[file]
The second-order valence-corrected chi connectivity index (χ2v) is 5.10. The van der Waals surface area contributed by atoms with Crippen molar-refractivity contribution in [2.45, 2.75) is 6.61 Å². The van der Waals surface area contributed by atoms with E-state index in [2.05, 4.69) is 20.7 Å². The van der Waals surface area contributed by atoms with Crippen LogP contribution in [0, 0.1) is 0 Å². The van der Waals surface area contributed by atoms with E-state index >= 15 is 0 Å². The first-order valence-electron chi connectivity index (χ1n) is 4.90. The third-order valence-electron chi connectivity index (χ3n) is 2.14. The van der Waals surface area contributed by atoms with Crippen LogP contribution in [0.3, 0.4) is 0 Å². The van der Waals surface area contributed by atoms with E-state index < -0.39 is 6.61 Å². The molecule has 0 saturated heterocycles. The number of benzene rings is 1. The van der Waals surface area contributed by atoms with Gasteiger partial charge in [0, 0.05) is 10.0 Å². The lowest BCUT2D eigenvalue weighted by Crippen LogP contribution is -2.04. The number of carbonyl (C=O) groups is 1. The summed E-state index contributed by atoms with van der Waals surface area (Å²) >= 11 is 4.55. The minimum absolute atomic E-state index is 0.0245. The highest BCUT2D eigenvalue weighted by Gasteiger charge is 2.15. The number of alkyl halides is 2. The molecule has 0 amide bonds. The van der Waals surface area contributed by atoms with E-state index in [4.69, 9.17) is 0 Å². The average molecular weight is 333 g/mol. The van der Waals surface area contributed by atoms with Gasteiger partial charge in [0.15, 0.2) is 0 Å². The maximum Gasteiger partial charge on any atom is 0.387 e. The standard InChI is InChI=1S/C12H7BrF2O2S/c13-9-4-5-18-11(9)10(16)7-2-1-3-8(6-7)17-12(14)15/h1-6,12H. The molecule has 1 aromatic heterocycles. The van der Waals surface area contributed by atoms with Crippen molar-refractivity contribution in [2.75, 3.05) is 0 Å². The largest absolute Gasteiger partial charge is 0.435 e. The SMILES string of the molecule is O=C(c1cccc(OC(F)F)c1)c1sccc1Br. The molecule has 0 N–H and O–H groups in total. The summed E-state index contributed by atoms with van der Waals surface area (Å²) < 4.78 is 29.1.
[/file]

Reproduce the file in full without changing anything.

The second-order valence-corrected chi connectivity index (χ2v) is 5.10. The van der Waals surface area contributed by atoms with Crippen molar-refractivity contribution in [2.45, 2.75) is 6.61 Å². The van der Waals surface area contributed by atoms with E-state index in [2.05, 4.69) is 20.7 Å². The van der Waals surface area contributed by atoms with Crippen LogP contribution in [0, 0.1) is 0 Å². The van der Waals surface area contributed by atoms with E-state index >= 15 is 0 Å². The first-order valence-electron chi connectivity index (χ1n) is 4.90. The third-order valence-electron chi connectivity index (χ3n) is 2.14. The van der Waals surface area contributed by atoms with Crippen LogP contribution in [0.3, 0.4) is 0 Å². The van der Waals surface area contributed by atoms with E-state index < -0.39 is 6.61 Å². The molecule has 0 saturated heterocycles. The number of benzene rings is 1. The van der Waals surface area contributed by atoms with Gasteiger partial charge in [0, 0.05) is 10.0 Å². The lowest BCUT2D eigenvalue weighted by Crippen LogP contribution is -2.04. The number of carbonyl (C=O) groups is 1. The summed E-state index contributed by atoms with van der Waals surface area (Å²) >= 11 is 4.55. The minimum absolute atomic E-state index is 0.0245. The highest BCUT2D eigenvalue weighted by Gasteiger charge is 2.15. The number of alkyl halides is 2. The molecule has 0 amide bonds. The van der Waals surface area contributed by atoms with E-state index in [4.69, 9.17) is 0 Å². The average molecular weight is 333 g/mol. The van der Waals surface area contributed by atoms with Gasteiger partial charge in [0.15, 0.2) is 0 Å². The maximum Gasteiger partial charge on any atom is 0.387 e. The standard InChI is InChI=1S/C12H7BrF2O2S/c13-9-4-5-18-11(9)10(16)7-2-1-3-8(6-7)17-12(14)15/h1-6,12H. The molecule has 1 aromatic heterocycles. The van der Waals surface area contributed by atoms with Crippen molar-refractivity contribution in [2.75, 3.05) is 0 Å². The largest absolute Gasteiger partial charge is 0.435 e. The SMILES string of the molecule is O=C(c1cccc(OC(F)F)c1)c1sccc1Br. The molecule has 0 N–H and O–H groups in total. The summed E-state index contributed by atoms with van der Waals surface area (Å²) < 4.78 is 29.1.